In this case, Waldrop has not presented substantial evidence indicating that Favorite Market lacked probable cause when it initiated the prior proceeding. At the time Favorite Market initiated the prior proceeding — i.e., when Ainsworth filed the report with the Guntersville police — it had probable cause to believe that someone had stolen gasoline and that a car with a tag number eventually traced to Waldrop's car was involved. Although there was evidence indicating that the tag might have been hard to see due to the dim lighting and the distance from the cashier's station to the pump, there is no evidence that Ainsworth did not have an honest belief that she correctly wrote down the tag number. Nor is there any evidence that visibility was so poor that a person exercising ordinary caution and prudence would not have entertained a strong and honest suspicion that the tag number could be reliably read. Waldrop testified that he had no evidence indicating that Ainsworth did not look out the window and write down a tag number, though he testified that Ainsworth made a mistake and wrote down the wrong tag number. We also note that the information that Ainsworth provided to the Guntersville police was sufficient to convince a magistrate that there was probable cause to issue a warrant for Waldrop's arrest.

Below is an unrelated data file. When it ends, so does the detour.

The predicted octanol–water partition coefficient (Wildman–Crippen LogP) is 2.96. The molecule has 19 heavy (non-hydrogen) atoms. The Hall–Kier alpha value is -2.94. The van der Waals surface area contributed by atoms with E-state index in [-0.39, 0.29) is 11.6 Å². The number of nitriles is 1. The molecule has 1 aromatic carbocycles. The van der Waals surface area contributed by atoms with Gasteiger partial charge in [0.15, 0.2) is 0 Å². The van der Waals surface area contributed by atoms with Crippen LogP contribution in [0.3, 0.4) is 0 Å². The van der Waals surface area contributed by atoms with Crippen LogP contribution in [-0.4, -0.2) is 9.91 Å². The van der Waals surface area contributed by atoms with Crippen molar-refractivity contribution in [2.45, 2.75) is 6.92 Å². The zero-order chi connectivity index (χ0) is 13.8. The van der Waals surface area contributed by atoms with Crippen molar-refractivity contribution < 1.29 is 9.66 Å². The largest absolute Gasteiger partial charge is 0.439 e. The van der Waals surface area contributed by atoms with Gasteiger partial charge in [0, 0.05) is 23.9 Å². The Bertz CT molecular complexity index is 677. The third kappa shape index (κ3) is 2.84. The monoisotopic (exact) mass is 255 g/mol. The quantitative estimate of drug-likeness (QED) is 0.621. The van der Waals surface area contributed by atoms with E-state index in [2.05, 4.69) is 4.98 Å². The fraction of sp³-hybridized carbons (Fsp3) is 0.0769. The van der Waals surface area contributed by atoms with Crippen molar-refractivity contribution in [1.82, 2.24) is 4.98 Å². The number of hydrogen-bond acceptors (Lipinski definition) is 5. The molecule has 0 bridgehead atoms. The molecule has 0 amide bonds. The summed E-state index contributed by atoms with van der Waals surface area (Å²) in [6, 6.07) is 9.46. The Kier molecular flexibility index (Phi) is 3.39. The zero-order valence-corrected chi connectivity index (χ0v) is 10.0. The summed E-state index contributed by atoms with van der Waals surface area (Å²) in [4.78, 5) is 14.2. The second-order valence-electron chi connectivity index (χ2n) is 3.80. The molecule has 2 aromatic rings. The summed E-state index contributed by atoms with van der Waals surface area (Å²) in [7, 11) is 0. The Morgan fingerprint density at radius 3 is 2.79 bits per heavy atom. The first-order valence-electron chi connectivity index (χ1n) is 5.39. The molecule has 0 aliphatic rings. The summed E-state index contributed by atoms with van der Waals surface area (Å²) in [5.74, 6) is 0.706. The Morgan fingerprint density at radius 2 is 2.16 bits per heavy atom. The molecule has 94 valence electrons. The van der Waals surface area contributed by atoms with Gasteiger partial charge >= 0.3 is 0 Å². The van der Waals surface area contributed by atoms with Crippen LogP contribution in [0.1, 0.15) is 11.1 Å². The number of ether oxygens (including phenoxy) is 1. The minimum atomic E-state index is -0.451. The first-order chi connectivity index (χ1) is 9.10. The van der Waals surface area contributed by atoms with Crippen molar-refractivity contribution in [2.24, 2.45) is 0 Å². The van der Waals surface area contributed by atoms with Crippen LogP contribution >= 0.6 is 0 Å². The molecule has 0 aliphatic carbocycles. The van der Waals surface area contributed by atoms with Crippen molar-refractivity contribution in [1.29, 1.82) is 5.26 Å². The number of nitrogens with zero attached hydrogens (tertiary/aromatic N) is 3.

Because probable cause must be determined as of the time the defendant initiated the prior proceeding, Waldrop's subsequent explanation of why he could not be the guilty person is not relevant because Ainsworth did not have that information at the time she filed her report with the police. Nor can liability be imposed on Favorite Market because of deficiencies, if any, in the investigation by the Guntersville police department.
In Morgan, a store employee had probable cause to arrest a shopper for theft of cigarettes based on a visible outline of a pack of cigarettes in the shopper's pocket. Even though it was subsequently shown that the outline was that of a partial pack that was not stolen, the employee's honest and strong suspicion was sufficient to establish probable cause. Morgan, 601 So.2d at 445. In Bryant, there was probable cause to arrest a man for shoplifting based on the erroneous identification of his picture by store employees. In Lindsey v. Camelot Music, Inc., 628 So.2d 314 (Ala. 1993), a summary judgment for the defendant was affirmed because the store employee had probable cause to believe that a teenager was aiding and abetting theft by deliberately blocking the employee's view of another teenager who was shoplifting cassette tapes. The plaintiff's acquittal in the prior criminal proceeding and his general denial did not create a jury issue as to the existence of probable cause.
Similarly, in this case, we conclude that there is not substantial evidence indicating that, at the time she initially contacted the police, Ainsworth did not have the requisite probable cause.
Favorite Market also argues that the record does not support a finding that it acted with the malice required to establish a claim of malicious prosecution. While we find Favorite Market's argument to be meritorious, we pretermit any further discussion of it in light of the dispositive nature of the probable-cause issue discussed above.
We reverse the judgment of the trial court and remand the cause for the entry of a judgment consistent with this opinion.
REVERSED AND REMANDED.
CRAWLEY, P.J., and THOMPSON and BRYAN, JJ., concur.
PITTMAN, J., concurs in the result, without writing.